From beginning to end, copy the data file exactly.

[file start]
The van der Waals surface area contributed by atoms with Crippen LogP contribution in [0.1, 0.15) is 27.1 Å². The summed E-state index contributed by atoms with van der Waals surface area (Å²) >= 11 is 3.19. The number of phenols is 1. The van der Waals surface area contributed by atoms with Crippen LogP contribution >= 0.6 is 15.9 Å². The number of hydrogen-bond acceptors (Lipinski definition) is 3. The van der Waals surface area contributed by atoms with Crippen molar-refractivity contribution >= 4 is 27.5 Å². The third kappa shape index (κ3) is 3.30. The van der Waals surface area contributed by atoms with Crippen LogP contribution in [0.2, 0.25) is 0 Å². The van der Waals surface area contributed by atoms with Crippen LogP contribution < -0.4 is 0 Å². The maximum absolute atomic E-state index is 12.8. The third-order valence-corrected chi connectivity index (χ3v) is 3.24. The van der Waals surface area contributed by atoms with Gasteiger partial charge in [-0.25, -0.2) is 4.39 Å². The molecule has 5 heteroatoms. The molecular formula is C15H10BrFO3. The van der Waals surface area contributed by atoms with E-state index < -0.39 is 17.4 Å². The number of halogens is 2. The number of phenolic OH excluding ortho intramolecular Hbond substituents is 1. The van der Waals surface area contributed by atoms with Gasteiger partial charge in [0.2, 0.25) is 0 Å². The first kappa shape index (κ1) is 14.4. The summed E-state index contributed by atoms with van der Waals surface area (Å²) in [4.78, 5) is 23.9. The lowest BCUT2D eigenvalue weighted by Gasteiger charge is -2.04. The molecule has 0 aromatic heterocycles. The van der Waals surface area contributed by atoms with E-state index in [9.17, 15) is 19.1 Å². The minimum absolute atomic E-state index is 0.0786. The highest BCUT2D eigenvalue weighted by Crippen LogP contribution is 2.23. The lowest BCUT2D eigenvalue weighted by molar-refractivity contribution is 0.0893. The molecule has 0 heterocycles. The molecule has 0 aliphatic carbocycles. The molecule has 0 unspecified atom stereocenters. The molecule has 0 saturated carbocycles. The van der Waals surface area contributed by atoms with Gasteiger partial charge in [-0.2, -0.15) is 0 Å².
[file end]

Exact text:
The van der Waals surface area contributed by atoms with Crippen LogP contribution in [0.1, 0.15) is 27.1 Å². The summed E-state index contributed by atoms with van der Waals surface area (Å²) >= 11 is 3.19. The number of phenols is 1. The van der Waals surface area contributed by atoms with Crippen LogP contribution >= 0.6 is 15.9 Å². The number of hydrogen-bond acceptors (Lipinski definition) is 3. The van der Waals surface area contributed by atoms with Crippen molar-refractivity contribution >= 4 is 27.5 Å². The third kappa shape index (κ3) is 3.30. The van der Waals surface area contributed by atoms with Crippen LogP contribution in [0.2, 0.25) is 0 Å². The van der Waals surface area contributed by atoms with Crippen LogP contribution < -0.4 is 0 Å². The maximum absolute atomic E-state index is 12.8. The third-order valence-corrected chi connectivity index (χ3v) is 3.24. The van der Waals surface area contributed by atoms with Gasteiger partial charge in [-0.25, -0.2) is 4.39 Å². The molecule has 5 heteroatoms. The molecular formula is C15H10BrFO3. The van der Waals surface area contributed by atoms with E-state index < -0.39 is 17.4 Å². The number of halogens is 2. The number of phenolic OH excluding ortho intramolecular Hbond substituents is 1. The van der Waals surface area contributed by atoms with Gasteiger partial charge in [0.2, 0.25) is 0 Å². The first kappa shape index (κ1) is 14.4. The summed E-state index contributed by atoms with van der Waals surface area (Å²) in [4.78, 5) is 23.9. The lowest BCUT2D eigenvalue weighted by Gasteiger charge is -2.04. The molecule has 0 aromatic heterocycles. The van der Waals surface area contributed by atoms with E-state index in [9.17, 15) is 19.1 Å². The minimum absolute atomic E-state index is 0.0786. The highest BCUT2D eigenvalue weighted by Crippen LogP contribution is 2.23. The lowest BCUT2D eigenvalue weighted by molar-refractivity contribution is 0.0893. The molecule has 0 heterocycles. The molecule has 0 aliphatic carbocycles. The molecule has 0 unspecified atom stereocenters. The molecule has 0 saturated carbocycles. The van der Waals surface area contributed by atoms with Gasteiger partial charge in [-0.2, -0.15) is 0 Å².